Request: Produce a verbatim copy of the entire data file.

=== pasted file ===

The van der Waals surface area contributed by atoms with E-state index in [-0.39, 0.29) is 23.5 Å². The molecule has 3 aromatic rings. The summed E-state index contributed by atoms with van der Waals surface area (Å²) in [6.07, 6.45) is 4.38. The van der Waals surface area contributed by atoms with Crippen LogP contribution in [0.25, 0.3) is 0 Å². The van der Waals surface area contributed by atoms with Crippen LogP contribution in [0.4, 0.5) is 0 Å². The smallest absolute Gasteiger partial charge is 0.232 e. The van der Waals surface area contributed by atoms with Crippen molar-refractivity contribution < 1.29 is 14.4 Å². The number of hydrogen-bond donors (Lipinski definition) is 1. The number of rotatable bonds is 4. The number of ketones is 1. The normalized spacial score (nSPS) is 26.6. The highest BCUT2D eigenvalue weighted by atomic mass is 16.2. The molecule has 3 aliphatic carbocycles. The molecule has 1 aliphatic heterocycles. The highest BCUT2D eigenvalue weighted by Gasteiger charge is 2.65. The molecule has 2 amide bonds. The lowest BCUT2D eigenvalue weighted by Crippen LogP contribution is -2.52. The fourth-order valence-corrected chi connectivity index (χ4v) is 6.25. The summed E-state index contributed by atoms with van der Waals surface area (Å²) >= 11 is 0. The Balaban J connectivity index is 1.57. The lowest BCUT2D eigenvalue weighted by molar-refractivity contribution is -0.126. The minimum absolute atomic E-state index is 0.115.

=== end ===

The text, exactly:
The van der Waals surface area contributed by atoms with E-state index in [-0.39, 0.29) is 23.5 Å². The molecule has 3 aromatic rings. The summed E-state index contributed by atoms with van der Waals surface area (Å²) in [6.07, 6.45) is 4.38. The van der Waals surface area contributed by atoms with Crippen LogP contribution in [0.25, 0.3) is 0 Å². The van der Waals surface area contributed by atoms with Crippen LogP contribution in [0.4, 0.5) is 0 Å². The smallest absolute Gasteiger partial charge is 0.232 e. The van der Waals surface area contributed by atoms with Crippen molar-refractivity contribution < 1.29 is 14.4 Å². The number of hydrogen-bond donors (Lipinski definition) is 1. The number of rotatable bonds is 4. The number of ketones is 1. The normalized spacial score (nSPS) is 26.6. The highest BCUT2D eigenvalue weighted by atomic mass is 16.2. The molecule has 3 aliphatic carbocycles. The molecule has 1 aliphatic heterocycles. The highest BCUT2D eigenvalue weighted by Gasteiger charge is 2.65. The molecule has 2 amide bonds. The lowest BCUT2D eigenvalue weighted by Crippen LogP contribution is -2.52. The fourth-order valence-corrected chi connectivity index (χ4v) is 6.25. The summed E-state index contributed by atoms with van der Waals surface area (Å²) >= 11 is 0. The Balaban J connectivity index is 1.57. The lowest BCUT2D eigenvalue weighted by molar-refractivity contribution is -0.126. The minimum absolute atomic E-state index is 0.115.